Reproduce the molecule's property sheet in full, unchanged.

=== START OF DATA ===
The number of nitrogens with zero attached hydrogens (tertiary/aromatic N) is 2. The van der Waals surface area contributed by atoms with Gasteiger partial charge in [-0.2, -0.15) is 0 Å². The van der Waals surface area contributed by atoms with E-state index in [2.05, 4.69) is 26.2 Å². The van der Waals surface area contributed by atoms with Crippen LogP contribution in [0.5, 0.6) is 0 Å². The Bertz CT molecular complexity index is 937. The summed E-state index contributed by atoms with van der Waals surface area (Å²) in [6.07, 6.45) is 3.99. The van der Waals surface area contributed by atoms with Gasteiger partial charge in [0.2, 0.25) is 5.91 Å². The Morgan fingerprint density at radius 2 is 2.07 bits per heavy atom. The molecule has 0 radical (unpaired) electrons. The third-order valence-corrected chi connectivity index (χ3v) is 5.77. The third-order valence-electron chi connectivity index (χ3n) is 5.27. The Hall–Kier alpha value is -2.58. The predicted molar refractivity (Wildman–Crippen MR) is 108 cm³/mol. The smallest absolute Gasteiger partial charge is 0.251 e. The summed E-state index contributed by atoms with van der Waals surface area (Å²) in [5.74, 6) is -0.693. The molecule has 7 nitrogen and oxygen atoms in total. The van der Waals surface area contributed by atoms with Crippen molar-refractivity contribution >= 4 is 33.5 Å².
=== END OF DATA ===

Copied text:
The number of nitrogens with zero attached hydrogens (tertiary/aromatic N) is 2. The van der Waals surface area contributed by atoms with Gasteiger partial charge in [-0.2, -0.15) is 0 Å². The van der Waals surface area contributed by atoms with E-state index in [2.05, 4.69) is 26.2 Å². The van der Waals surface area contributed by atoms with Crippen LogP contribution in [0.5, 0.6) is 0 Å². The Bertz CT molecular complexity index is 937. The summed E-state index contributed by atoms with van der Waals surface area (Å²) in [6.07, 6.45) is 3.99. The van der Waals surface area contributed by atoms with Gasteiger partial charge in [0.2, 0.25) is 5.91 Å². The Morgan fingerprint density at radius 2 is 2.07 bits per heavy atom. The molecule has 0 radical (unpaired) electrons. The third-order valence-corrected chi connectivity index (χ3v) is 5.77. The third-order valence-electron chi connectivity index (χ3n) is 5.27. The Hall–Kier alpha value is -2.58. The predicted molar refractivity (Wildman–Crippen MR) is 108 cm³/mol. The smallest absolute Gasteiger partial charge is 0.251 e. The summed E-state index contributed by atoms with van der Waals surface area (Å²) in [5.74, 6) is -0.693. The molecule has 7 nitrogen and oxygen atoms in total. The van der Waals surface area contributed by atoms with Crippen molar-refractivity contribution >= 4 is 33.5 Å².